‘Rat Lake’ returns to Howelsen Hill for last Ski Free Sunday of the season (with video)

A skier launches off of a makeshift jump into a dugout hole called Rat Lake at the base of Howelsen Hill. North America's oldest continuously operating ski area will close out the season on Sunday, March 26, 2023 with a pond skim event dubbed The Return of Rat Lake.
Tread of Pioneers Museum/Courtesy photo

Howelsen Hill is gearing up for the last Ski Free Sunday of the season on March 26 by bringing a pond skim to the base area for the first time in decades and maybe ever.

Dubbed The Return of Rat Lake, the pond skim competition draws inspiration from what Howelsen Hill and Rodeo Manager Brad Setter referred to as a “mud hole.”

“We found these pictures at the Tread of Pioneers (Museum) of what they called, ‘Rat Lake,’” Setter said. “I believe it was in the 80s or 90s, they had dug a hole at the bottom of the hill in the springtime, probably with a backhoe or something, and they practiced their freestyle jumping into a big mud hole. It’s pretty hilarious.”

In a 2007 interview recorded by Tread of Pioneers Museum, Park Smalley — a local freestyle skiing legend — explained that he and fellow skiers dug the pond to practice freestyle jumping, which had often been done into a pile of straw. He said John Fetcher, one of the founders of Steamboat Resort, helped them dig the hole for the pond.

“(Fetcher) jumped up onto the machine and starts clearing a bit and then says come up here with me,” Smalley recalls in the interview. “He said, what do you think and I said that’s pretty cool. He said, well, it’s all yours. … Literally he would come back every couple days to check on me.”

Setter said it wasn’t really a pond skim and a historic photo of Rat Lake shows a skier catching a crazy amount of air above the dug out hole — which doesn’t appear to be the softest of landing spots.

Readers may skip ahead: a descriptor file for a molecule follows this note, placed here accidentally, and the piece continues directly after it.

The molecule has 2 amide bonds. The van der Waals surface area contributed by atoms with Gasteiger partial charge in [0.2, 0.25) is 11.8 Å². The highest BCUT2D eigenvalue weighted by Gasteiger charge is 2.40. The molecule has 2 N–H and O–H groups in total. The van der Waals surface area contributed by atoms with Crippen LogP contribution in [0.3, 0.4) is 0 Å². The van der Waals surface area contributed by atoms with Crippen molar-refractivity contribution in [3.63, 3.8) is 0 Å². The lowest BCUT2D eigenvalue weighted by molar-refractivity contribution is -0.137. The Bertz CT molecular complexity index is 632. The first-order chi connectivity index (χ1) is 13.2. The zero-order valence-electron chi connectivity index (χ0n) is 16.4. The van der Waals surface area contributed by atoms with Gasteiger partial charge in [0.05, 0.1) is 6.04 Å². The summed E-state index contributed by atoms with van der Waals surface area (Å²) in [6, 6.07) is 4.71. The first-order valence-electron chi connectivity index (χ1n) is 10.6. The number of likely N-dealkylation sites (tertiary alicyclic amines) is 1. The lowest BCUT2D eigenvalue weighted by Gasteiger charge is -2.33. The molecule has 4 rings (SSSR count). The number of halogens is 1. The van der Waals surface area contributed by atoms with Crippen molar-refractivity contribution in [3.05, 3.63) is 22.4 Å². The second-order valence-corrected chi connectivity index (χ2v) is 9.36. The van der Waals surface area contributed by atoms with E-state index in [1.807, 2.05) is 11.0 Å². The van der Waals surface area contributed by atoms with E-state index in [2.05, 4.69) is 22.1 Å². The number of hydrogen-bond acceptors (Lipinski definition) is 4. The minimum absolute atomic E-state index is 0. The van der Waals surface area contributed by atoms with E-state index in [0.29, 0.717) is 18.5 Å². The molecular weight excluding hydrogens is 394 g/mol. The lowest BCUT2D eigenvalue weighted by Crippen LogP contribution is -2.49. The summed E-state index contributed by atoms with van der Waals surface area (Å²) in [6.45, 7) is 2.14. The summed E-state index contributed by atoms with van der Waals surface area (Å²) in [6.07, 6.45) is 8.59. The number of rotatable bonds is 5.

After a year or two, the event was deemed a significant safety hazard and stopped happening, Setter said, but the plan is to place the pond skim on Sunday in almost the same spot.

“We haven’t had a pond skim since I’ve been here, and I’m not sure if there has actually been a pond skim event at Howelsen in the past,” Setter said. “It’s the first in a while at least.”

The skim is limited to 100 participants who need to sign up ahead of time, and will take place from noon to 2 p.m. on Sunday. Costumes are strongly encouraged.

There will also be live music from the Rattlin’ 44s, a group of local musicians who live out on Routt County Road 44 where rattle snakes are common. The band specializes in blues, rock, country, bluegrass and jazz and will be serenading skiers and riders from noon to 2 p.m.

Steamboat Springs City Council is offering free brats and burgers while supplies last. For a free food voucher, stop by the council tent. Setter said there would also be food and drink specials at the Outrun Snack Bar inside the Howelsen Hill Lodge and at the outdoor bar.

“They’re trying to knock down their inventory of food here for the season since it’s closing day, so everything must go,” Setter said. “It should be just a great day of skiing.”

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All of Howelsen’s terrain is expected to be open for the final day of the season and typical spring skiing conditions haven’t quite set in yet because of strong snowfall this year.

Also strong this year were skier and rider numbers, Setter said. While final numbers will be presented to council after the season officially ends, he said that day pass, season pass and Ski Free Sunday numbers are all higher than they were last year.

“Every Sunday has been way up over last year,” Setter said. “We’re really excited about that.”

Setter said there were some internal conversations about extending the season, but they ultimately decided against it, as most of the Howelsen’s staff will transition to other roles in the Parks & Recreation Department next month.

“We’ve got a lot to break down and put away,” Setter said. “We really wouldn’t have time to get everything done if we stayed open longer because we can’t really do anything until we close it.”

Nordic trails will remain open and Setter said they will continue to groom them while the snow lasts. The first thing to break down is the tubing area, so he said the face would still be skiable for the next few weeks.

“There will be some skinning opportunities on the face,” Setter said. “You can earn your turns at postseason for a little bit.”

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